The second component contains a hardcoded list of websites. In pages served from these sites, it looks for any input field containing “text”, “email”, “tel”, “number”, “password” or “radio”. If “CVV”, “COD SEG” or their variants are found anywhere on the website, the content of those input fields is sent to the attacker when the victim submits the information. This clearly reveals the intention of this part of the extension – theft of credit card data.

Component 3: Stealing banking and Boleto data

The third component is the most advanced one. First, using a DGS-like algorithm, it generates two strings based on current day of month and month number. Those strings are then used to form a GitHub URL in the form of https://raw.githubusercontent.com/%FIRST_STRING%/w/master/%SECOND_STRING%, where %FIRST_STRING% is a GitHub username. Data downloaded from the generated URL are decrypted into a different URL we will call payload URL.

This component also contains a hardcoded list of targeted websites, as the previous one did. If the victim visits one of these websites, a malicious JavaScript file specific to that website is obtained from the payload URL and dynamically loaded via JavaScript’s eval function.

Besides that, this component also attempts to compromise the use of Boleto, a popular payment system common in Brazil. The system has been an attractive target for attackers for a long time (you can read more in this paper from 2014). To pay using this system, you have to print a ticket (boleto). That contains mainly an ID number specific to the bank account that should receive the payment, and a barcode (see Figure 15). Payment is then done by either scanning the barcode or typing the ID number manually.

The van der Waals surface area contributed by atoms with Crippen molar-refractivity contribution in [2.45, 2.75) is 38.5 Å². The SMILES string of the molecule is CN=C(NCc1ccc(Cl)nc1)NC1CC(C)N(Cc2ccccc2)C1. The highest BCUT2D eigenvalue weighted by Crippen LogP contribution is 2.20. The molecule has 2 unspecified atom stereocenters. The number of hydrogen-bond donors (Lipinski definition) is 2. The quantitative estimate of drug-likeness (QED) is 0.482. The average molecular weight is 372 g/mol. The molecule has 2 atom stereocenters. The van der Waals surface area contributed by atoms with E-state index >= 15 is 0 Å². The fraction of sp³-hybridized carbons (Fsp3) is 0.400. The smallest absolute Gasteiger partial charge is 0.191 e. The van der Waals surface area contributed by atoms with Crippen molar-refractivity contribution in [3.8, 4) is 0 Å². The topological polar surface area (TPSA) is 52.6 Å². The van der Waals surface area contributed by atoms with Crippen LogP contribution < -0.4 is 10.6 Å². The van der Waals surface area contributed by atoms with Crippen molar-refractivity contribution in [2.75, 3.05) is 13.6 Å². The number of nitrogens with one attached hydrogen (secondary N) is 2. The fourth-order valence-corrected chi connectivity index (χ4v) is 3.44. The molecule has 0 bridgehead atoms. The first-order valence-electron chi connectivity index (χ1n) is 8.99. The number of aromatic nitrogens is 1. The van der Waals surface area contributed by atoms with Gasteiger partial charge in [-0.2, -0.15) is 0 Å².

Figure 15. An example of a boleto (source: Wikipedia)

Using a regular expression, the malware component tries to find the ID number and replace it with the attacker’s (obtained dynamically). Additionally, it abuses a legitimate website to generate the payment barcode using the attacker’s account number and replaces the legitimate one with that. The part of the code responsible for compromising Boleto is shown in Figure 16.

Figure 16. Mispadu’s Google Chrome extension that compromises Boleto. Code obtaining the attacker’s account number is marked in red, malicious barcode generation in green.

Differences between campaigns

Besides the already mentioned differences and the obvious fact that each variant of the Mispadu banking trojan targets a different set of banks dependent on country of residence, the Brazilian campaign differs from the Mexican one in several other minor aspects.